Association between the Inflammatory Potential of Diet and Stress among Female College Students.
ABSTRACT: A pro-inflammatory diet may have an adverse influence on stress and inflammatory biomarker levels among college students. The dietary inflammatory index (DII®) is a tool used to assess the inflammatory potential of a diet. However, evidence for the association between DII and stress is limited. We examined the association between energy-adjusted DII (E-DIITM), high sensitivity-C-reactive protein [hs-CRP], and stress among female college students. This cross-sectional study included 401 randomly selected female students, aged 19-35 years. Data collection included blood, anthropometric measurements, a healthy-history questionnaire, the perceived stress scale (PSS-10), the Saudi food frequency questionnaire (FFQ), and E-DII. Multiple linear regression analyses were used to examine the association between FFQ-derived E-DII score, hs-CRP, and PSS. A higher E-DII score per 1SD (1.8) was associated with a 2.4-times higher PSS score (95% CI: 1.8, 3.1). Higher hs-CRP per 1SD (3.3 mg/L) was associated with a 0.9 (95% CI: 0.7-1.1) times higher PSS score, independent of lifestyle and dietary factors. Our findings indicate that pro-inflammatory diets were highly prevalent among Saudi college students and were associated with higher stress levels. Consideration of the role of stress and focusing on anti-inflammatory foods may be key for healthier dietary habits.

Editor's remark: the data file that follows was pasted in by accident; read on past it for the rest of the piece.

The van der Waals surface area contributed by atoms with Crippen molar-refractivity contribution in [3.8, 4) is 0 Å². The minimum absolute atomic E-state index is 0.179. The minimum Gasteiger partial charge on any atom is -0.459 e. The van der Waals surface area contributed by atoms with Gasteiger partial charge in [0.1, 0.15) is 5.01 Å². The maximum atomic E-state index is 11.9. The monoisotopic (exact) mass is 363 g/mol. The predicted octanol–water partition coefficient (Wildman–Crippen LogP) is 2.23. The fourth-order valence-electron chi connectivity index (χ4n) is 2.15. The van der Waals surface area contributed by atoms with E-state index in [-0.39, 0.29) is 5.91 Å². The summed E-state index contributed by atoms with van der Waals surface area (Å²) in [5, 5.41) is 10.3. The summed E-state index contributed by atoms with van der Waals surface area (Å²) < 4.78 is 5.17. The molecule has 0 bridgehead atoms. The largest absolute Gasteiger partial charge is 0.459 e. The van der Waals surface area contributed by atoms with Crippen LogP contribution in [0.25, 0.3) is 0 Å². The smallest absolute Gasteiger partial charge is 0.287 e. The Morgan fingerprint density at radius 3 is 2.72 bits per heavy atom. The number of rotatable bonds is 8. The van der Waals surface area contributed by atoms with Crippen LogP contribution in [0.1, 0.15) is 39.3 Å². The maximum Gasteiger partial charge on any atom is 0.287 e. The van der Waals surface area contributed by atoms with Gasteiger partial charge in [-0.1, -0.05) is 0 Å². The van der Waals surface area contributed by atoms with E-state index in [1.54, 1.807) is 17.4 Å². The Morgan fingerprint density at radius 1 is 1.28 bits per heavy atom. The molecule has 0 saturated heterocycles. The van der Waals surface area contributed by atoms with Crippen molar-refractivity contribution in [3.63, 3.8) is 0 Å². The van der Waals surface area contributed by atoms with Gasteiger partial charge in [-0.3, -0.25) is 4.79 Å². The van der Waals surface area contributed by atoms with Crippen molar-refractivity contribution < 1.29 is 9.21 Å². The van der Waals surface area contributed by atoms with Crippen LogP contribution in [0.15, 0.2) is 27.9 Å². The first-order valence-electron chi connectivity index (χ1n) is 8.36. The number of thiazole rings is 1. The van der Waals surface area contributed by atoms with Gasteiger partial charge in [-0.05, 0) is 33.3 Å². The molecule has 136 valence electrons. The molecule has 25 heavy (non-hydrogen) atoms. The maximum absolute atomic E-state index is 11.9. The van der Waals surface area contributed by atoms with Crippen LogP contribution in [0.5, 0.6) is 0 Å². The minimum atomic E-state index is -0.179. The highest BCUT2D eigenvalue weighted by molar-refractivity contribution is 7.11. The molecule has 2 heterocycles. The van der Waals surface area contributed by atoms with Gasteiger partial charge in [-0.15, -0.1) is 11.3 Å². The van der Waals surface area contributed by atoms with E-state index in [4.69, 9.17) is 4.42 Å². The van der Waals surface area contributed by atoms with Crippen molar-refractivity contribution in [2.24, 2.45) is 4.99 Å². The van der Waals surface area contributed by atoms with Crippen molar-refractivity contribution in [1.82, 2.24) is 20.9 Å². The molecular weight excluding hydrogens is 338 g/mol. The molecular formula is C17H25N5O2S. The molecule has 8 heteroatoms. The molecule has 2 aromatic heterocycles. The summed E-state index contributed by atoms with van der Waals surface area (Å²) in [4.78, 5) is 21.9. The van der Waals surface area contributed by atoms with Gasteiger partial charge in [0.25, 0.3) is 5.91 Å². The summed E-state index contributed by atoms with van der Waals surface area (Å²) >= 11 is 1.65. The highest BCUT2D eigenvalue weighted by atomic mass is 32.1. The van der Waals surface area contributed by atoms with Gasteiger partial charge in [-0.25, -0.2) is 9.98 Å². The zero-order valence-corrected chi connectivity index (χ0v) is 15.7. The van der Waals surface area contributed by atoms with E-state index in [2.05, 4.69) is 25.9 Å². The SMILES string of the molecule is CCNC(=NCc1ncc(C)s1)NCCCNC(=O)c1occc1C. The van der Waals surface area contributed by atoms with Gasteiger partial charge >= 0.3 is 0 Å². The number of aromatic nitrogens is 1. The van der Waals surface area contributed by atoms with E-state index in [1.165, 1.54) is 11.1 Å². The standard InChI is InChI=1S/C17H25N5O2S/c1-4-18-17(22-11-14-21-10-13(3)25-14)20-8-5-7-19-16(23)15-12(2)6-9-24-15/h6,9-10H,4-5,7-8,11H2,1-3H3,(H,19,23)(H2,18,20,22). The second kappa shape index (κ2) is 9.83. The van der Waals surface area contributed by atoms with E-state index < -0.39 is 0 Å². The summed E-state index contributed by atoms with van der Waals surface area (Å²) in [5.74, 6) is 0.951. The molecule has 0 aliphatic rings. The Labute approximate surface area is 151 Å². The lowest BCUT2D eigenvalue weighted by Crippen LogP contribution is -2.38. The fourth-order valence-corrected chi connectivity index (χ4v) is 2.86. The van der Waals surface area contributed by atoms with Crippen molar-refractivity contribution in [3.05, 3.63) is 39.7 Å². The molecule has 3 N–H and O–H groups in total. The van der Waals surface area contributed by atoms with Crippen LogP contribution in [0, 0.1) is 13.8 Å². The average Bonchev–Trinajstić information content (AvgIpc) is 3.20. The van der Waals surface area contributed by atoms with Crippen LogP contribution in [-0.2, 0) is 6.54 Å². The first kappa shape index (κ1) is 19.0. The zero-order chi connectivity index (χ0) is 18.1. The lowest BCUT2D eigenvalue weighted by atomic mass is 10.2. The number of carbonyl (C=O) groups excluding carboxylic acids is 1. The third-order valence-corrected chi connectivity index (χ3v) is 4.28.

PROVIDER: S-EPMC7468951 | BioStudies |